Defending the Natural Areas in the Eighties
The IBDF's parks and reserves in Amazonia were the core of its conservation turf. Most of its conservation energy had been spent on their establishment; other conservation goals had been sacrificed or put on hold for their benefit. Now the political weakness of conservation affected the natural areas profoundly. They had become relics of another, more optimistic era; they had been founded when conservation's importance in Brazil seemed to be increasing. They had been delineated before the political limits of Brazilian conservation had revealed themselves to be so narrow--indeed, before they had become so narrow. The relict system became increasingly outsized for conservation's political resources in the 1980s.
The most obvious consequence was a lack of material resources. The IBDF was not able--or willing--to give the natural areas ample budgets. Protected areas under the wing of special development projects faced the same problem: conservation was a poor competitor when matched against revenue-generating activities. Infrastructure and staffing were therefore always far less than envisioned when the areas had been established or their management plans drawn up.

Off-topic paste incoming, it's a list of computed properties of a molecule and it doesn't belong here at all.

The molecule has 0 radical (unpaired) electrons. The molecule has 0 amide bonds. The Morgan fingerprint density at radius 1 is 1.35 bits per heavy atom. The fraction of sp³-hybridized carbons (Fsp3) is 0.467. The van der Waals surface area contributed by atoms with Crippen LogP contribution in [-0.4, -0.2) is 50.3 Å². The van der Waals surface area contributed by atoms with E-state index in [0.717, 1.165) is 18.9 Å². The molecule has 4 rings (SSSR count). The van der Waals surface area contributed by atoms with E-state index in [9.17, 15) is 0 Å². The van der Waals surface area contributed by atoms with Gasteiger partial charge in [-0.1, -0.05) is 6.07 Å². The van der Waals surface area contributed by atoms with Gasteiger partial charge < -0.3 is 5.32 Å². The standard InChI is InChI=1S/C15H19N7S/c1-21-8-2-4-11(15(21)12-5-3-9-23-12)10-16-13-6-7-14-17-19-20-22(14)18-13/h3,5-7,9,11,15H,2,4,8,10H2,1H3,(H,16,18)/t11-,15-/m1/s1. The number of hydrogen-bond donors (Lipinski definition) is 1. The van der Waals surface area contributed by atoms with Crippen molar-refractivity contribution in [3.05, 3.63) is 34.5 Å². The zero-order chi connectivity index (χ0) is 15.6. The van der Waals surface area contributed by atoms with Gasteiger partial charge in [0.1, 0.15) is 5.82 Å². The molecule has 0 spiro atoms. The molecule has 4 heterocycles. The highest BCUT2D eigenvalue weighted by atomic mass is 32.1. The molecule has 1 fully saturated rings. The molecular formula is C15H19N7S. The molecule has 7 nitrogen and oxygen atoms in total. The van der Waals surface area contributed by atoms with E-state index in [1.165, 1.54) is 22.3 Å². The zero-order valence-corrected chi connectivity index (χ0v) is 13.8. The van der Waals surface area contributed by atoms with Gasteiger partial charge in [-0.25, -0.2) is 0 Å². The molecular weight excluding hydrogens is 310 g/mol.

Other problems compounded that of insufficient material resources. Conservation's marginal status within the IBDF placed field managers under superiors who lacked experience in conservation management and who were not led by circumstance to pay attention to conservation problems. This left field personnel without consistent guidelines, or even a clear idea of whom they should turn to for guidance. Without guidance, and often without training, they had to fall back on their own untutored instincts in protecting their parks and reserves.
The inability of conservationists to influence the direction of